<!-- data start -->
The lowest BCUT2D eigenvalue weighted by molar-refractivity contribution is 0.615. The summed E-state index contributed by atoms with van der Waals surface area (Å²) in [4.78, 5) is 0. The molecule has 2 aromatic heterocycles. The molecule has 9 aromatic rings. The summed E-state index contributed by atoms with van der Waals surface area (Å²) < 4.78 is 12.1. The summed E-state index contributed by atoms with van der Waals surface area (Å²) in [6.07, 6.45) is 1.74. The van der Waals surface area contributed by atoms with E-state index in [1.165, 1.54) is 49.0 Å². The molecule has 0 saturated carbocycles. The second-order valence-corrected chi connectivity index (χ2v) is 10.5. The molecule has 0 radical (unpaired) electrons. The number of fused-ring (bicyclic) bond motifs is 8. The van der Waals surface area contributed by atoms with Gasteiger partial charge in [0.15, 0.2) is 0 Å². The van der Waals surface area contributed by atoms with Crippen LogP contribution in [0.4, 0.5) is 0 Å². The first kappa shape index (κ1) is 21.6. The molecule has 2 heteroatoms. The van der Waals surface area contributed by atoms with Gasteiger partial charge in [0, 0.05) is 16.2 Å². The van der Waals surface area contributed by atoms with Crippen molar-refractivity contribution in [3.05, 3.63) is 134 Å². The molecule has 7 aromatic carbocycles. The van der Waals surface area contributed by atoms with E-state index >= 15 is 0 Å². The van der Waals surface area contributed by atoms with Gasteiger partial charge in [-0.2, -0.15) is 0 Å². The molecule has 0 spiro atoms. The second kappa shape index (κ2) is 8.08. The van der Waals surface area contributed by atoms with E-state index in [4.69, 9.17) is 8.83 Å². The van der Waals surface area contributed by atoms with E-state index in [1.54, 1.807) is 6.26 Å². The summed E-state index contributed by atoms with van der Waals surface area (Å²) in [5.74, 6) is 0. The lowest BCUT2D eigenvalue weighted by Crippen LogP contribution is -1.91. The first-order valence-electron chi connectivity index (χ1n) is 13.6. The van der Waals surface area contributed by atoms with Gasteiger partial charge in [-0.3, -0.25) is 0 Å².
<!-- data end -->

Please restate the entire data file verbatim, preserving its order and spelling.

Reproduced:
The lowest BCUT2D eigenvalue weighted by molar-refractivity contribution is 0.615. The summed E-state index contributed by atoms with van der Waals surface area (Å²) in [4.78, 5) is 0. The molecule has 2 aromatic heterocycles. The molecule has 9 aromatic rings. The summed E-state index contributed by atoms with van der Waals surface area (Å²) < 4.78 is 12.1. The summed E-state index contributed by atoms with van der Waals surface area (Å²) in [6.07, 6.45) is 1.74. The van der Waals surface area contributed by atoms with E-state index in [1.165, 1.54) is 49.0 Å². The molecule has 0 saturated carbocycles. The second-order valence-corrected chi connectivity index (χ2v) is 10.5. The molecule has 0 radical (unpaired) electrons. The number of fused-ring (bicyclic) bond motifs is 8. The van der Waals surface area contributed by atoms with Gasteiger partial charge in [0.15, 0.2) is 0 Å². The van der Waals surface area contributed by atoms with Crippen LogP contribution in [0.4, 0.5) is 0 Å². The first kappa shape index (κ1) is 21.6. The molecule has 2 heteroatoms. The van der Waals surface area contributed by atoms with Gasteiger partial charge in [0, 0.05) is 16.2 Å². The van der Waals surface area contributed by atoms with Crippen molar-refractivity contribution in [3.05, 3.63) is 134 Å². The molecule has 7 aromatic carbocycles. The van der Waals surface area contributed by atoms with E-state index >= 15 is 0 Å². The van der Waals surface area contributed by atoms with Gasteiger partial charge in [-0.2, -0.15) is 0 Å². The molecule has 0 spiro atoms. The second kappa shape index (κ2) is 8.08. The van der Waals surface area contributed by atoms with E-state index in [4.69, 9.17) is 8.83 Å². The van der Waals surface area contributed by atoms with E-state index in [1.54, 1.807) is 6.26 Å². The summed E-state index contributed by atoms with van der Waals surface area (Å²) in [5.74, 6) is 0. The lowest BCUT2D eigenvalue weighted by Crippen LogP contribution is -1.91. The first-order valence-electron chi connectivity index (χ1n) is 13.6. The van der Waals surface area contributed by atoms with Gasteiger partial charge in [-0.3, -0.25) is 0 Å².